10. It was the applicant’s case that he obtained a judgment against the judgment debtor for a decretal sum of Kshs. 223,696/= and which amount had not been satisfied. A copy of the said decree was annexed to the application (Annexure “JNN 1”). These depositions were never opposed by the respondent herein in their replying affidavit save for deposition that they were not able to settle the same. This was repeated in their written submissions to the effect that the respondent would have told the court that it was willing to settle the debt in installments if it was given an opportunity to be heard. This being the position, that the issue as to the applicant being owed by the respondent for a decretal sum of Kshs. 223,696/= is not disputed.
11. As to whether there is a debt due from the Garnishee to the Judgment Debtor capable of being attached to answer the decree, the applicant herein sought the attachment of the deposits and funds held in accounts numbers xxxxxx and xxxxxxxxxxxx located at Tom Mboya and Koinange Streets branches respectively and which he had sufficient reasons to believe that they were being operated by the respondent herein. The garnishee and/ or the respondent did not dispute the existence of such accounts belonging to the respondent. Order 23 Rule 2 of the Civil Procedure Rules provides that: -
“A credit in a deposit account with a bank or other financial institution shall for the purposes of this Order be a sum due or accruing and shall be attachable accordingly………”
12. As such, it is my opinion that the prayer to attach the deposits in the two accounts is a competent prayer save for proof. The issue herein is whether the said accounts have a credit so as to be a sum due or accruing and thus attachable under Rule 2 herein in satisfaction of the decree herein.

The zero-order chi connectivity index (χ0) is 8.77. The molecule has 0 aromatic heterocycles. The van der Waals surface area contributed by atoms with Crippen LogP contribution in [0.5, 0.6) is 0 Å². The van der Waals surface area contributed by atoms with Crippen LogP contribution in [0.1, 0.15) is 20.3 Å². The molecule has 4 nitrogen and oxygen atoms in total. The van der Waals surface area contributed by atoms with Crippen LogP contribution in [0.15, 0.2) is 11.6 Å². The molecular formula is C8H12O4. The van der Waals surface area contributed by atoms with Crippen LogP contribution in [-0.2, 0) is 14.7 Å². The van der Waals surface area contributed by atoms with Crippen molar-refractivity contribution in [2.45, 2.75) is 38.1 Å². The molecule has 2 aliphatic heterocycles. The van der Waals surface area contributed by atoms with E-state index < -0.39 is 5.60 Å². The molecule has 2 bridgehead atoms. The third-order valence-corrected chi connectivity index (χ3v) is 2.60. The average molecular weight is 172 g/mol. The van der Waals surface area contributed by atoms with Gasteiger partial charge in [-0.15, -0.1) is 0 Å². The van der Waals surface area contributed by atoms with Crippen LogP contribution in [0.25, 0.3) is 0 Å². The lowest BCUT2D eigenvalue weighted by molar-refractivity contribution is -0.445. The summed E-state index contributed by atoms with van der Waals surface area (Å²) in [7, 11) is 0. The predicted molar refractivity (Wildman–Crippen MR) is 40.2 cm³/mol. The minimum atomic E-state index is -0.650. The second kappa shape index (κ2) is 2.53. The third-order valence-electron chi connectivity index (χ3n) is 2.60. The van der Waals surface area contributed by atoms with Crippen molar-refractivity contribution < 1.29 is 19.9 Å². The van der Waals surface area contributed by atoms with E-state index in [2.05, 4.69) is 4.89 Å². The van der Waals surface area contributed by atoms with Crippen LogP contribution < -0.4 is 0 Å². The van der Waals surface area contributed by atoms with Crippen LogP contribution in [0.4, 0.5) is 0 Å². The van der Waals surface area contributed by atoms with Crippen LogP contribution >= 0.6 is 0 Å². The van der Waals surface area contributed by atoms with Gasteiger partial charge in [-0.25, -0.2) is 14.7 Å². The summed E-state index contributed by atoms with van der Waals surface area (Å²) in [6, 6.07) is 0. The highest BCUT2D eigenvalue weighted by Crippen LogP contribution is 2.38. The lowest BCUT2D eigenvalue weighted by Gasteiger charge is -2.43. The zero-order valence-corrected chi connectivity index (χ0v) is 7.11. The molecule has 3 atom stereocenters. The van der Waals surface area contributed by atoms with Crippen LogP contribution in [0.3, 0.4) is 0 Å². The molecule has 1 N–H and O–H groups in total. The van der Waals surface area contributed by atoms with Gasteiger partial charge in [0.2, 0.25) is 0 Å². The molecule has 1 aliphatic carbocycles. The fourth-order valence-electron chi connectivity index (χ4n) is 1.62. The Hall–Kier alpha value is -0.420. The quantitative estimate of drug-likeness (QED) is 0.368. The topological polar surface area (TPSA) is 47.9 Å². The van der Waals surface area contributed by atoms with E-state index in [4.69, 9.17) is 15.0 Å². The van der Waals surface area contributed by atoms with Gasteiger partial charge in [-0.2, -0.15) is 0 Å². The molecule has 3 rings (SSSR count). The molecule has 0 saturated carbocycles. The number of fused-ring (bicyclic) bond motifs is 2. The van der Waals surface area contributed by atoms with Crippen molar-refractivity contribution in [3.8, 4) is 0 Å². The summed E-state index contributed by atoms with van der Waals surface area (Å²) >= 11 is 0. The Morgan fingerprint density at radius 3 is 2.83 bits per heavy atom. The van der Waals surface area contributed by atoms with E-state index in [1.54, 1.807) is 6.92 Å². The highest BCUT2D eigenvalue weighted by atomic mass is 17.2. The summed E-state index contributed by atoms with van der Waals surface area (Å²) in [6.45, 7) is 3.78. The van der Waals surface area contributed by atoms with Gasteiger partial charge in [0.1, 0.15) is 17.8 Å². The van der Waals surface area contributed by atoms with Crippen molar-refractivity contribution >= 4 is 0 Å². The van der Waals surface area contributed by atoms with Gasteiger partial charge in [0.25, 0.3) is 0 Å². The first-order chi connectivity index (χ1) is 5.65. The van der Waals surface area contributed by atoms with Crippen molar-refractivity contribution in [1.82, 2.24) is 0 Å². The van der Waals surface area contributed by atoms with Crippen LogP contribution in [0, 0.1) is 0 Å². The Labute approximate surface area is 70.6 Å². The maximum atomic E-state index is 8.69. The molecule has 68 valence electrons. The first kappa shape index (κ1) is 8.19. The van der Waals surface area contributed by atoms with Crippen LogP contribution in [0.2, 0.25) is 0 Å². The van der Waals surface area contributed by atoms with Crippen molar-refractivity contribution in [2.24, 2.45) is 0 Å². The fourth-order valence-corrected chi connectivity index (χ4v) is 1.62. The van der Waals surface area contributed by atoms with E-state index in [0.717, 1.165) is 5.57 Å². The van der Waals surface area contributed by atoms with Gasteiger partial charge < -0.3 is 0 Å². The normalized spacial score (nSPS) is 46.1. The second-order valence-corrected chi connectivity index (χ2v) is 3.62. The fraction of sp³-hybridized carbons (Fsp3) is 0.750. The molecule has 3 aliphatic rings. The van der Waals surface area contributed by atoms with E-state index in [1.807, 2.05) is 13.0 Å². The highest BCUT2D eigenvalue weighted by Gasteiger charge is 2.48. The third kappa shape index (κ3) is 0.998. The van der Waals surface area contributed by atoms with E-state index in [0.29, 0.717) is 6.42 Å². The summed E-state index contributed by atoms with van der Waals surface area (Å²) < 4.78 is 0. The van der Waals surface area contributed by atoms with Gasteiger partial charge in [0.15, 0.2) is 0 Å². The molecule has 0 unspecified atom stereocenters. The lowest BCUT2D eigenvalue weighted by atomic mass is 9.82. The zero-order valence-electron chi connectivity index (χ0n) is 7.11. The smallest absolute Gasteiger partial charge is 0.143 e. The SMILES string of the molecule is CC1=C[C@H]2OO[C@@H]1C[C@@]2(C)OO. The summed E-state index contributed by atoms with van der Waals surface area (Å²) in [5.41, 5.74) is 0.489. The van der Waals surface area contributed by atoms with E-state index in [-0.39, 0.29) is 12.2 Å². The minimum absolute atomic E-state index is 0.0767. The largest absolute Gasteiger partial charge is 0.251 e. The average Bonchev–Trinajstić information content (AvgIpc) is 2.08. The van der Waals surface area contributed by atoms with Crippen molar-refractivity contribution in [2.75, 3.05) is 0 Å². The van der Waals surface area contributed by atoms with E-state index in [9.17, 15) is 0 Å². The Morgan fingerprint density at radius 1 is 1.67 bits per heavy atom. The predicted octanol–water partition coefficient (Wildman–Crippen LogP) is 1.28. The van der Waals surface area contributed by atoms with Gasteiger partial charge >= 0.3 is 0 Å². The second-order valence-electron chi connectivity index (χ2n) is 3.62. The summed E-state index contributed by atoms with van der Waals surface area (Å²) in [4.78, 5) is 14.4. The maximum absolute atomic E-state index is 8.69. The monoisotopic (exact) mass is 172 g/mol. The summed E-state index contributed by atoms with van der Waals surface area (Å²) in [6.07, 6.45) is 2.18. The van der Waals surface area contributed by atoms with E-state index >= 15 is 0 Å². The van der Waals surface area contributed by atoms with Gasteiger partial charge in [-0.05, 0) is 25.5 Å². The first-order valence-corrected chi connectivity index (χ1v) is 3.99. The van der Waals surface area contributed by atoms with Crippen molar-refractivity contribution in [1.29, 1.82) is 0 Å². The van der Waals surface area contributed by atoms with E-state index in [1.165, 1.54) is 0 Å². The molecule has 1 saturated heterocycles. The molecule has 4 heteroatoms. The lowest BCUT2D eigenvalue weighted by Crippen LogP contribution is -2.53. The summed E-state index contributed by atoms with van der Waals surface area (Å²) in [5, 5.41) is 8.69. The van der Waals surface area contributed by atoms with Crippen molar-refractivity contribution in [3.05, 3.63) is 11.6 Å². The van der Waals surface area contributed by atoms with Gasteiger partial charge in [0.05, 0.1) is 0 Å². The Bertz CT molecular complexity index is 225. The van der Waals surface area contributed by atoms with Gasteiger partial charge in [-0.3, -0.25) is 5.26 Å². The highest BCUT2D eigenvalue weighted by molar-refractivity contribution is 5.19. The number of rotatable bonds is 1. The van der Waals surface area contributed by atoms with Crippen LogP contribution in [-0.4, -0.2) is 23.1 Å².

13. Ordinarily in garnishee proceedings, the judgment-creditor has a duty to prove the garnishee’s indebtedness based on sound evidence. As the Court of Appeal held in James G. K. Njoroge t/a Baraka Tools & Hardware v APA Insurance Company Limited & 3 others  eKLR, as thus: -
“…. With regard to the garnishee order, the appellant did not demonstrate or establish that the 1st respondent owed the 2nd respondent any debt upon which the order of garnishee could be pegged. It may well be that, there was some money due to the 2nd respondent from the 1st respondent on account of the Bond being discharged. However, this was neither alleged nor demonstrated.  As regards the Garnishee order, the provisions of Order XX11 Rule 1(1) reproduced above, shows that the order is for an attachment of a debt. Therefore, for the court to issue a garnishee order, the appellant had to satisfy the court that the 1st respondent was holding money belonging to or due to the judgment-debtor which monies should be attached to meet the decree or part of the decree that had been issued in favour of the appellant. The Bond relied on by the appellant, merely demonstrated that the 1st respondent had guaranteed payment of the decretal sum during the pendency of the application for stay of execution only. That guarantee did not amount to a debt that could be attached. The 1st respondent having specifically denied being indebted to the 2nd respondent, and there being no evidence to contradict the 1st respondent’s denial, there was no basis upon which the court could issue a garnishee order. As was stated in Petro Sonko & another v H. A. D. B. Patel & another 20 EACA 99, the onus is on the Judgment Creditor to establish that there is a debt due and recoverable from the Garnishee to the Judgment Debtor.”